The National Meat Inspection Service (NMIS) recently admitted the resurgence of the African Swine Fever (ASF) in some areas within the Bicol Region, citing among others the reason that ASF infected pork has been surreptitiously brought to areas that used to be free of the swine infection.
As a counter measure the agency again resorted to pork confiscation being transported from the points of origin to the points of destination.
It is claimed that once confiscated, the meat is being buried. Also again the usual approach of depopulating live hogs is being adopted to control further spread of the infection.
Just exactly what is the function of the NMIS? The National Meat Inspection Service is a specialized regulatory agency in the Department of Agriculture that is the country’s sole national controlling and competent authority on all matters pertaining to meat inspection and hygiene both for locally produced and imported meat. It was created under Presidential Decree No. 7 as National Meat Inspection Commission and renamed as National Meat Inspection Service under R.A. 9296, otherwise known as “The Meat Inspection Code of the Philippines,” as amended by R.A. 10536.
As it is the NMIS has concentrated to its regulatory function. Simply said the agency has continued to only use its fangs, without finding ways and means to contain the hog disease without endangering the swine industry.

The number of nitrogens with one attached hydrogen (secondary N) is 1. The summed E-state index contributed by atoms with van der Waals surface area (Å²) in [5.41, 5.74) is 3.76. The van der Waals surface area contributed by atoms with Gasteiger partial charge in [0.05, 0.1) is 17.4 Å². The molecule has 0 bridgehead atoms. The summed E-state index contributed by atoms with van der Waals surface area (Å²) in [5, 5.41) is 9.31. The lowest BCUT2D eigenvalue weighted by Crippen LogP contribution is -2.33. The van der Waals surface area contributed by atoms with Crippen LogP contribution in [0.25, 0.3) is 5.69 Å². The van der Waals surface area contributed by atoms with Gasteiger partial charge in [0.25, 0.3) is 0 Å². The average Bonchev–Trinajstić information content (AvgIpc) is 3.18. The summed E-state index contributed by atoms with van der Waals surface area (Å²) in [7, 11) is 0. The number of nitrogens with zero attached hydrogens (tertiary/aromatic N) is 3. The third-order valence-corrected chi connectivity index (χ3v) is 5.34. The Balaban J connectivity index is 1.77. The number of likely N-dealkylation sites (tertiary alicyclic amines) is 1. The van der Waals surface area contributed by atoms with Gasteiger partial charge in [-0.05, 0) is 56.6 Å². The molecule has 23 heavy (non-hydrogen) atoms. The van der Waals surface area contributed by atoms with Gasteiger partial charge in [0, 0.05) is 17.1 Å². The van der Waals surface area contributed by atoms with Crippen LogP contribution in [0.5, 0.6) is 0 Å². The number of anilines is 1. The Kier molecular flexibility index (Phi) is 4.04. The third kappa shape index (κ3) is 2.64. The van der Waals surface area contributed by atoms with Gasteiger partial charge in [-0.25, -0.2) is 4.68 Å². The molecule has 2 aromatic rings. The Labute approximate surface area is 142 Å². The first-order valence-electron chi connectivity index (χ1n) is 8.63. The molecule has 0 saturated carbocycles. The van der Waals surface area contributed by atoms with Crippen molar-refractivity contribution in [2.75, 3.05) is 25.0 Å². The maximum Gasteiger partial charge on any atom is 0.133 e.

The short term strategy of confiscating the hogs only to be buried alive and with the promise of compensation is short sighted and may even be a tool for corruption, with money changing hands under the table.
This approach is the surest way of killing the swine industry given that the hog population will continue being depleted without any foresight for reviving the venture.
Owners of hogs suspected of being infected by African Swine Fever (ASF) are offered a certain amount as a sort of compensation. It is susceptible to irregularities given that money exchanges hands in the process. Obviously overlooked is the dwindling supply of locally produced pork that in effect opens the gate for meat importation.
Just recently, the shortage of pork has been openly admitted by NMIS and other Department of Agriculture agencies, particularly during the Peñafrancia Fiesta occasion, which though not marked by the usual voluminous pilgrims or visitors, still required a large volume of meat supply.
How come that NMIS in particular and DA in general have practically abandoned the mandate to promote the development of the livestock and meat industries.
More directly how come that almost a year has already elapsed and yet these agencies failed to come up with a vaccine against ASF.
The country faces the grim prospect of the eventual death of the hog industry, courtesy of the very agencies mandated to promote the same. Or are we simply focusing on the opportunity for corruption when it comes to compensating for depopulated pigs? On this regard Filipino ingenuity is remarkable in situations where money exchanges hands.
NMIS and DA must find ways and means so that in the end they do not only use fangs but also brains and hearts.